Artist in Residence

Buy one of the quilts online

See the quilts on exhibit:

When?

Opening night — Friday 28th November
at 6 pm

Where?

Primrose Park Gallery
Matora Lane (off Young Street)
Cremorne, NSW

Open daily 10 am to 4.20 pm to December 5th.

Artist in residence

I am artist in residence for North Sydney Council. For 6 months the Council provides me with a studio that I share with basket maker Meredith Peach. Our commitment to Council is to have an exhibition of work completed during the residency at the Primrose Park Gallery, Matora Lane off Young Street in Cremorne, NSW opening Friday 28th November at 6 p.m. and continuing 10 am to 4.20 p.m. daily to December 5th.

It is the most fantastic opportunity to play without considering exhibition themes as dictated by curator or client requirements. It also gives me permission to concentrate on my own work.

so to have my fabric accessible in a studio and visible is an inspiration

Four years ago we moved into a small apartment and I lost my studio. Working on a quilt at home now involves spreading the activity over three rooms. My fabric is stored under beds, in cupboards, in the garage and in the garbage room (not used for garbage, obviously), so to have it accessible in a studio and visible is an inspiration.

The environment at Primrose Park is conducive to work. An old sewerage works that has been adaptively reused for studio and gallery space parallels the tradition of recycling and making do that is the backbone of the quilt making tradition in Australia.

Across the playing field are three pine trees, which immediately called to mind my granddaughter’s claim that she was “happy as three tall trees”. The three tall trees form the quilt design for some of the quilts, like Coup de Pied a la Lune, a crazypatch quilt.

The crazypatch is an abstract of apartment buildings at night, the border the bitumen of the surrounding road. Three cats in the trees represents the families of my three sons, Terry and I are the birds, the stars and moon are the symbols of two of my sons.

The weeds covering the hillside opposite the studio are represented in “Ground Cover”. Fabrics are strip pieced together in a colour study, pieces left over from other quilts and rescued from the floor when their weight broke a towel rack that had displayed them. This was the first sense of the term “ground cover”. They include rows of rectangles, that here read as brick paths through the garden.  Weeds are strewn across the surface in quilting lines. The border fabric comes from Africa.

The harbour at the bottom of the reclaimed land suggested Tide with its quilting pattern of water moving across seaweed. The large scale block pattern recalls the very simple designs of nineteenth century Australian quilts. Another quilt based in tradition is Grandmother’s Flower Garden. The hexagon is the shape with the largest number of sides that tessalates with itself. Seven fabrics come together. I have worked in triads because I have three sons. The garden path with its bush landscape colour and irregular geometry firmly places the quilt in an Australian landscape.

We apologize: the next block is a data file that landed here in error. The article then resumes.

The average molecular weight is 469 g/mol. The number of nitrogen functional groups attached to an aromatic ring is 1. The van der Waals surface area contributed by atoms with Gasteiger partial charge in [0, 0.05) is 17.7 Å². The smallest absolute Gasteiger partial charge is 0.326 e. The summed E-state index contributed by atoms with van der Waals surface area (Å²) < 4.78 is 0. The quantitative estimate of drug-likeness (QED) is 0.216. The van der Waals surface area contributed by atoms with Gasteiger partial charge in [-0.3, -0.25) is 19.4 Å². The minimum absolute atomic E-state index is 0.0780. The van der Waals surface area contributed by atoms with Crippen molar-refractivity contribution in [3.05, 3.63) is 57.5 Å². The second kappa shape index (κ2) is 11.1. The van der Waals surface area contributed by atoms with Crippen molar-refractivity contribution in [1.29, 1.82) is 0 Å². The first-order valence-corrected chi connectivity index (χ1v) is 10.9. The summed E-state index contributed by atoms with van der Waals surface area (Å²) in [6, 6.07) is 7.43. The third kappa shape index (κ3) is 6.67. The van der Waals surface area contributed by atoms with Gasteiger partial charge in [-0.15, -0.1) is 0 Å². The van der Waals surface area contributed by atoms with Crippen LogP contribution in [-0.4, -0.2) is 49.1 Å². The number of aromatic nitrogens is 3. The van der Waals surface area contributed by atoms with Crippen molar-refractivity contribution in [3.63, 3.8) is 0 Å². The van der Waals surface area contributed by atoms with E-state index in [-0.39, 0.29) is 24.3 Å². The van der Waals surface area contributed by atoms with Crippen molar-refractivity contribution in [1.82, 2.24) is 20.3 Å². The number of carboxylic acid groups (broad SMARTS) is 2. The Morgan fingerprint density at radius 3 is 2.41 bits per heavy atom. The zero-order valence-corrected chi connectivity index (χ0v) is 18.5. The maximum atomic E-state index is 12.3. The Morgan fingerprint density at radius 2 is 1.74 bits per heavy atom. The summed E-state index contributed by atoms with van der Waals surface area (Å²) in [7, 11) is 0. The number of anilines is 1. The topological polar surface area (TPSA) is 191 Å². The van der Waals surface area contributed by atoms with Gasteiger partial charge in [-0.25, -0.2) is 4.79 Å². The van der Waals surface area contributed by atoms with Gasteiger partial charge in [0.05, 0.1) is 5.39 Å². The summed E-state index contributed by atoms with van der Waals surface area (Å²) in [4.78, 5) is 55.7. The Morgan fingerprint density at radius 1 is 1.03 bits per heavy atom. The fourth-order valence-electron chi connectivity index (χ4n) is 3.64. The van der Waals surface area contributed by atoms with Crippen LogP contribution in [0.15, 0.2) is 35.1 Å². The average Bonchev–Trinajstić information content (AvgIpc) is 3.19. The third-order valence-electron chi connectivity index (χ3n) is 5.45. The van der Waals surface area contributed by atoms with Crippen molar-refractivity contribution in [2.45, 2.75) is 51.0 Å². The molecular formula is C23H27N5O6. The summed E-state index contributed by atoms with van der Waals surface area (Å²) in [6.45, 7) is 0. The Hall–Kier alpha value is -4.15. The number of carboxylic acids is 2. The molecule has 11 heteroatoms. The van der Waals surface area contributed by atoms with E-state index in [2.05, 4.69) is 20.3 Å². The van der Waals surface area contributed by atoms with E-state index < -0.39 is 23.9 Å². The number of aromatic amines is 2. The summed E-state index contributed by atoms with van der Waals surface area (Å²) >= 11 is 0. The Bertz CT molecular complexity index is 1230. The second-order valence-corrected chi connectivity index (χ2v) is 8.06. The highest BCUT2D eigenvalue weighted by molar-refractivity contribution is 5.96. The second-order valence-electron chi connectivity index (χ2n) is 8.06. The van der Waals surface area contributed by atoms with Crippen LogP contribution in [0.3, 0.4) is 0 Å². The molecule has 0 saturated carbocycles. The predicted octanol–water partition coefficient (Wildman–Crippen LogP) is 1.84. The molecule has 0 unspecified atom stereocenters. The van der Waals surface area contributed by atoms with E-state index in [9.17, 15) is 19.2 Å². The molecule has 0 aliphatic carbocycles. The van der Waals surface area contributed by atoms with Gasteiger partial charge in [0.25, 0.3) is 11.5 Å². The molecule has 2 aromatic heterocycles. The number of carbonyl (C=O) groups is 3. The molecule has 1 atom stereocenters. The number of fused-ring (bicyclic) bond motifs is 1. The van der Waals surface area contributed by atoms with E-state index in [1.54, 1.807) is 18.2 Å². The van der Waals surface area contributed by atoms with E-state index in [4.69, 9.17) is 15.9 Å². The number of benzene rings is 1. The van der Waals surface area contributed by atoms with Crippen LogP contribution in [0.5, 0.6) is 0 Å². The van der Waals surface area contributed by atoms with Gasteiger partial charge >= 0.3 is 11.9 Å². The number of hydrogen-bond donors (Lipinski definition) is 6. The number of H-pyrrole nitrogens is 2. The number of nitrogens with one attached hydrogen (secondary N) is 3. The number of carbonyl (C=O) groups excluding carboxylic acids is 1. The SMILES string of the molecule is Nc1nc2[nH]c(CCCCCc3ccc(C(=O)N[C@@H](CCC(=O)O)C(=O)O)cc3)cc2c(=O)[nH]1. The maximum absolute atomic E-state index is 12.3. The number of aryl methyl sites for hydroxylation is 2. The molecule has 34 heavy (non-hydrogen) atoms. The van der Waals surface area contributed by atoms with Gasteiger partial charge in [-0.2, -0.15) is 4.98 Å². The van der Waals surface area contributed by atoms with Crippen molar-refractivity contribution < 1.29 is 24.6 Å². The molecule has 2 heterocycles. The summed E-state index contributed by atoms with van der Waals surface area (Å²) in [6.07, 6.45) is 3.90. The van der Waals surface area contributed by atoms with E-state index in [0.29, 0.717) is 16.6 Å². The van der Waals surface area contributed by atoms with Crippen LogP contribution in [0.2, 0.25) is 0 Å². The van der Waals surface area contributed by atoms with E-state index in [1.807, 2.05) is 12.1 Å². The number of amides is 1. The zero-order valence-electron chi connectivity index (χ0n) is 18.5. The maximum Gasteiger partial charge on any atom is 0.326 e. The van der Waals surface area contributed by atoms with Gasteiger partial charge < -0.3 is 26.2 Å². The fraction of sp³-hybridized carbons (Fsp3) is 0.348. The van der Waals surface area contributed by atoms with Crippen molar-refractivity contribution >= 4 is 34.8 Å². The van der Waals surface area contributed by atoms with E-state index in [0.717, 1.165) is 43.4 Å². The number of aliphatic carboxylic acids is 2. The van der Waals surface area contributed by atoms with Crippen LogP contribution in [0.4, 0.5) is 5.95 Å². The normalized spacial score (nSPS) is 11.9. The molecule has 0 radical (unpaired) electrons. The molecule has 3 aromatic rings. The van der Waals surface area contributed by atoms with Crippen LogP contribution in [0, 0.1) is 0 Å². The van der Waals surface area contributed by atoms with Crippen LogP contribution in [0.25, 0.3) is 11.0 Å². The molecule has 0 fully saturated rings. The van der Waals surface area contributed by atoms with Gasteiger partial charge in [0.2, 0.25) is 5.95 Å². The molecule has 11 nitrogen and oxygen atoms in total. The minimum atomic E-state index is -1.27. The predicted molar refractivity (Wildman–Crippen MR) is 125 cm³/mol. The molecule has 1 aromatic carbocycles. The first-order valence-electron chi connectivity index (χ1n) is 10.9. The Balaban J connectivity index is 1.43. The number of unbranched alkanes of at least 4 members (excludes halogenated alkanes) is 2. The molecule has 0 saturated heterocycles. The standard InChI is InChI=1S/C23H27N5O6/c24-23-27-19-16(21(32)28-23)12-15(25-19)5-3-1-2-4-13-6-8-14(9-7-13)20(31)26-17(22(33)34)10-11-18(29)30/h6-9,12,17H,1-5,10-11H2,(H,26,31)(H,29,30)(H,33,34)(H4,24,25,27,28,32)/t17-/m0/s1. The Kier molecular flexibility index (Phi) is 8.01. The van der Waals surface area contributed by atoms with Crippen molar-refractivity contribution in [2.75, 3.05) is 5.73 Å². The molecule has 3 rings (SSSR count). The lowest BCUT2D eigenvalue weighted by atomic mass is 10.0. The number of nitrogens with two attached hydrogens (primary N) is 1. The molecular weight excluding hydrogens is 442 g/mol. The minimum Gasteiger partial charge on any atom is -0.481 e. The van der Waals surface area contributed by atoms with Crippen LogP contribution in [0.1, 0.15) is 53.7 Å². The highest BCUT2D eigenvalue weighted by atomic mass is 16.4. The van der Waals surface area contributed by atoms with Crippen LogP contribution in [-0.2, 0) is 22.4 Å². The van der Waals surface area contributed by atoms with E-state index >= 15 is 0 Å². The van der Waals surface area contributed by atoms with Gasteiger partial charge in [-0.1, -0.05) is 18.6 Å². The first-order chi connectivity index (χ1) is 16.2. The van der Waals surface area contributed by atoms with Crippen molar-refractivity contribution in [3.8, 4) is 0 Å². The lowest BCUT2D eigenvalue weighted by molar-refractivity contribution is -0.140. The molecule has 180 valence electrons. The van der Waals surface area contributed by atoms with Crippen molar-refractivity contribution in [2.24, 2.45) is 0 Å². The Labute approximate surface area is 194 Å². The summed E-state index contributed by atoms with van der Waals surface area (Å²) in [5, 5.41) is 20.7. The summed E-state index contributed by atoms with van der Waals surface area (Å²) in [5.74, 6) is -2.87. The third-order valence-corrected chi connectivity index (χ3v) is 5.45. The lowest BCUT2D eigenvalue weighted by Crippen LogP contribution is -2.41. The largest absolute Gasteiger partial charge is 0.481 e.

Diamantina is the name of a collection of fabric samples that I cut into triangles as had Caroline West cut tailors samples in an old quilt in the Powerhouse Museum. In Diamantina: anabranch, my triangles are arranged in a colour study and the flow of the river delineated by quilting lines, with an anabranch in less prominent colours. Diamantina: anastomosing stream pattern is a development of this theme, the regularity abandonned to beeter express the sinuous curves of the river and the everchanging river bed expressed in clearer or greyed off colours according to the amount of water available.

Japanese indigo dyed by a master Japanese dyers as well as shibori dyeing and resist dyeing designs, traditional plaids and stripes are combined into several quilts. Quilt designs are sourced from the quilting on Japanese firemen’s coats, auspicious images in the quilts, the irregular grid developed by cattle moving between waterholes in outback Australia (which is suggested by the shibori dyeing) and, where the fabic is so beautifully shibori dyed that it would be criminal to cut it up or impose a contradictory quilting design, the fabric design itself.

Hunterwasser and aboriginal art work remind me of corestone weathering in granite, tree rings and varved clays and my corestone series has led onto Apartment, a map of our house showing some of the activities. I have been accumulating hand dyed fabrics from around the world for years and their variations enrich this quilt.

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